“WikiLeaks release of classified information has generated a lot of attention in the past few weeks. The hysterical reaction makes one wonder if this is not an example of killing the messenger for the bad news. Despite what is claimed, the information that has been so far released, though classified, has caused no known harm to any individual, but it has caused plenty of embarrassment to our government. Losing our grip on our empire is not welcomed by the neoconservatives in charge.

There is now more information confirming that Saudi Arabia is a principal supporter and financier of al Qaeda, and that this should set off alarm bells since we guarantee its Sharia-run government. This emphasizes even more the fact that no al Qaeda existed in Iraq before 9/11, and yet we went to war against Iraq based on the lie that it did. It has been charged by experts that Julian Assange, the internet publisher of this information, has committed a heinous crime, deserving prosecution for treason and execution, or even assassination.

But should we not at least ask how the U.S. government should prosecute an Australian citizen for treason for publishing U.S. secret information that he did not steal? And if WikiLeaks is to be prosecuted for publishing classified documents, why shouldn’t the Washington Post, the New York Times, and others also published these documents be prosecuted? Actually, some in Congress are threatening this as well.

The New York Times, as a results of a Supreme Court ruling, was not found guilty in 1971 for the publication of the Pentagon Papers. Daniel Ellsberg never served a day in prison for his role in obtaining these secret documents. The Pentagon Papers were also inserted into the Congressional record by Senator Mike Gravel, with no charges of any kind being made of breaking any national security laws. Yet the release of this classified information was considered illegal by many, and those who lied us into the Vietnam war, and argued for its prolongation were outraged. But the truth gained from the Pentagon Papers revealed that lies were told about the Gulf of Tonkin attack. which perpetuated a sad and tragic episode in our history.

Just as with the Vietnam War, the Iraq War was based on lies. We were never threatened by weapons of mass destruction or al Qaeda in Iraq, though the attack on Iraq was based on this false information. Any information which challenges the official propaganda for the war in the Middle East is unwelcome by the administration and the supporters of these unnecessary wars. Few are interested in understanding the relationship of our foreign policy and our presence in the Middle East to the threat of terrorism. Revealing the real nature and goal of our presence in so many Muslim countries is a threat to our empire, and any revelation of this truth is highly resented by those in charge.

Questions to consider:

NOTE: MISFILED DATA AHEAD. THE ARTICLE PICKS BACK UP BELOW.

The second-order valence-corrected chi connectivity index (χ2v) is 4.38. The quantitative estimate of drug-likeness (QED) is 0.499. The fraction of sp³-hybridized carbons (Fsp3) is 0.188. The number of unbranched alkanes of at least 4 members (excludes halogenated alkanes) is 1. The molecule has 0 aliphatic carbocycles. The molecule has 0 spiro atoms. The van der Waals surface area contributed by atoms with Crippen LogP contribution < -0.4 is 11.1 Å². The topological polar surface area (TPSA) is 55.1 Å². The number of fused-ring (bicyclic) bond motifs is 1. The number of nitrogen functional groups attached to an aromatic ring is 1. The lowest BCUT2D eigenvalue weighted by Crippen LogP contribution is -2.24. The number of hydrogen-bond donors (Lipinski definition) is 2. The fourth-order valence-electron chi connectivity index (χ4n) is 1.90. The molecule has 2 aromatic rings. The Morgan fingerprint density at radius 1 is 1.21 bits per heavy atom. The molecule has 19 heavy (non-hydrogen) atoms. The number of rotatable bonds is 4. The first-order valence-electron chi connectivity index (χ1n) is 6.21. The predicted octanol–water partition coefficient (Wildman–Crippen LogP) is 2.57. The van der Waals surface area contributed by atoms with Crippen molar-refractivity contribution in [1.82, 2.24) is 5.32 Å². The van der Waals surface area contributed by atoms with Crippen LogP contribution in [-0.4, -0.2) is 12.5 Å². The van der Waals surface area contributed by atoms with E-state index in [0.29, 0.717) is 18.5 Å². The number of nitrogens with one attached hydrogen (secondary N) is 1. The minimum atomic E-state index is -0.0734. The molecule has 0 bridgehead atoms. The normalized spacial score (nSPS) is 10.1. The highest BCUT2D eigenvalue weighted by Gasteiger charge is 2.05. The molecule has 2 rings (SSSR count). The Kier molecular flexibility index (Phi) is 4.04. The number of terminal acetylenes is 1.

Number 1: Do the America People deserve know the truth regarding the ongoing wars in Iraq, Afghanistan, Pakistan and Yemen?

Number 2: Could a larger question be how can an army private access so much secret information?

Number 3: Why is the hostility mostly directed at Assange, the publisher, and not at our governments failure to protect classified information?

Number 4: Are we getting our moneys worth of the 80 Billion dollars per year spent on intelligence gathering?

Number 5: Which has resulted in the greatest number of deaths: lying us into war or Wikileaks revelations or the release of the Pentagon Papers?

Number 6: If Assange can be convicted of a crime for publishing information that he did not steal, what does this say about the future of the first amendment and the independence of the internet?

Number 7: Could it be that the real reason for the near universal attacks on Wikileaks is more about secretly maintaining a seriously flawed foreign policy of empire than it is about national security?

Number 8: Is there not a huge difference between releasing secret information to help the enemy in a time of declared war, which is treason, and the releasing of information to expose our government lies that promote secret wars, death and corruption?

Number 9: Was it not once considered patriotic to stand up to our government when it is wrong?

Thomas Jefferson had it right when he advised ‘Let the eyes of vigilance never be closed.’ I yield back the balance of my time.”

Interesting to see what follow through there is on this story:

Doubts cast on H1N1 scare

The severity of the H1N1 outbreak was deliberately exaggerated by pharmaceutical companies that stood to make billions of dollars from a worldwide scare, a leading European health expert has claimed.

Wolfgang Wodarg, head of health at the Council of Europe, has accused the makers of vaccines for the virus of influencing the World Health Organisation’s (WHO) decision to declare a pandemic.

The council, a Strasbourg-based body responsible for the European Court of Human Rights, has decided to investigate Wodarg’s claims in an emergency debate on the issue to be held later this month.

An interesting story at the Yale environment360 project, looking at the three different mass die-offs (Amphibians, Bats and Bees) which might be connected by a common thread:

07 Jan 2010: Report